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Review by Douglas Cowan

Thinking Critically About New Age Ideas

William D. Gray
Belmont, CA: Wadsworth Publishing Company, 1991. xii+ 164 p.

Some time ago, a colleague remarked that a good proof for the veracity and reliability of the Bible was the fact that so many people had believed it for so long a time. Fortunately, I had my handy-dandy copy of William Gray's, Thinking Critically About New Age Ideas with me, and was able to parry deftly his exegetical thrust. I pointed out that my learned friend had conflated an argumentum ad populam with the Fallacy of Past Practice, and that neither the truth of the Bible nor its credibility were proved thereby.

He, of course, asked if I wanted french fries with that.

Removing tongue from cheek, though, it should be pointed out that Gray's book is not about the New Age, nor was it intended to be. However, using New Age concepts as examples, it is a very good introduction to logical analysis and some of the many fallacies to which logical argument is prey. Written "to be used in a logic or critical-thinking course" (p.xii), Gray identifies three objectives for his book: (a) "to enable [students] to be more rigorous in their reasoning about paranormal topics and about matters of fact in daily life" (p.x); (b) to help students discern when it is important to demand evidence for claims and when an argument is taking place at the level of language; (c) "to teach readers to identify an argument and to recognize classic cases of bad arguments as they occur in reasoning about the paranormal" (p.xi). As a beginning textbook, his third objective is the one I believe best rendered. He notes that ideas around the New Age and the paranormal are natural vehicles for teaching logical analysis. They are "intrinsically interesting, and the students are already involved" (p.x).

Gray begins with a consideration of "Language: The Starting Point." In this chapter, he discusses the importance of language awareness. Four principles govern this discussion: (a) "language is a human product" (p.4); (b) "whatever meaning a word has is due to the use that humans put it to" (p.5); (c) "the meaning of a word is arbitrary" (p.5); and (d) "in order for there to be symbolic communication between people, there must be agreement on the use of those symbols" (p.5). From here, he reviews the various kinds of communications possible: word types; empirical, analytic, value, attitude, and metaphysical statements. Chapter Three begins his discussion of "Common Fallacies," thirty of which are covered in the entire book, ranging from ad hominem to post hoc propter hoc, from the Fallacy of Deriving Fact from Possibility Appeal to the Fallacy of Projected Specifics. In each of these, Gray illustrates the logical structure of premise(s) and conclusion(s). For example:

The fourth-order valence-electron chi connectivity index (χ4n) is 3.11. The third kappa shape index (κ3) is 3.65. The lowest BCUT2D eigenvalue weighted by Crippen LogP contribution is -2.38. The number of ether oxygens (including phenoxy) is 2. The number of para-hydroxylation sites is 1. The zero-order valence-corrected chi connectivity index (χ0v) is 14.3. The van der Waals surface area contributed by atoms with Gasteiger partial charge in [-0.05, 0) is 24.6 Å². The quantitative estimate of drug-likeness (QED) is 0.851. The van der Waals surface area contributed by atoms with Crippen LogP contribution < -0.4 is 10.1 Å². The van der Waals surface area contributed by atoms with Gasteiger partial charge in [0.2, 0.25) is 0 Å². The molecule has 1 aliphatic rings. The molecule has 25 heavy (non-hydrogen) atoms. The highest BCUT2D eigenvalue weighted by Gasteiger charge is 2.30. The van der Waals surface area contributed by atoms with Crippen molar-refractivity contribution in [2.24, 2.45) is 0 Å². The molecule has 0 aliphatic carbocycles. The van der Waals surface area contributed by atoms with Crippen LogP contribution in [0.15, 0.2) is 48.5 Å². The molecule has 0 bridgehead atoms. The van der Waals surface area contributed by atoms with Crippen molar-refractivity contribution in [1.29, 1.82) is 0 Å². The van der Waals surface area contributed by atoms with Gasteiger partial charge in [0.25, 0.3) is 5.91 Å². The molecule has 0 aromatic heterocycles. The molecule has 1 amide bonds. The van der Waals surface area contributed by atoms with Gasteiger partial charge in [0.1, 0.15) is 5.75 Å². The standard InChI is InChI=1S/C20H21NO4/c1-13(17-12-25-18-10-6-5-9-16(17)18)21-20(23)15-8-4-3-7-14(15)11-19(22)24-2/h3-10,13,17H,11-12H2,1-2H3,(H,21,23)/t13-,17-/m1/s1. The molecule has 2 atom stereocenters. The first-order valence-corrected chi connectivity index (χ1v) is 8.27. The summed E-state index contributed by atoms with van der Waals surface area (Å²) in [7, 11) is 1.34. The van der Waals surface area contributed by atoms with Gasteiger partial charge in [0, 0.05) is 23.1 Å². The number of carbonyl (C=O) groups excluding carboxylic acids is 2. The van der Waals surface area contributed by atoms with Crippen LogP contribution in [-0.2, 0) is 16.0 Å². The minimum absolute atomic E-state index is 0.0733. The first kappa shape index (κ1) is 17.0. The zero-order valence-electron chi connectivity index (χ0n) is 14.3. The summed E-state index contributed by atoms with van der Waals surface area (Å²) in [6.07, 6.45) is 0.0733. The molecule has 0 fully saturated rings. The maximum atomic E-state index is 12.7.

Premise: X is a mystery.
Conclusion: Therefore, X has a mysterious cause.
(Fallacy of Jumping to Fantastic Conclusions, p.99)

Chapter Four moves on to the consideration of specific fallacies as they obtain in the New Age and the paranormal. Chapter Five concludes the book with a discussion of "Science versus Pseudoscience." At the end of each chapter, there are numerous pages of exercises and review questions. As a consideration of New Age phenomenon, readers will find Gray of marginal value; there are far better treatments available. However, once one has located those resources, especially if they are "New Age" themselves, Gray's book will be invaluable as a handy reference tool. The objective of the book is to teach critical thinking skills; Gray's use of popular New Age concepts and ideas to do that is a welcome addition to the field.

Douglas E. Cowan
Department of Religious Studies, University of Calgary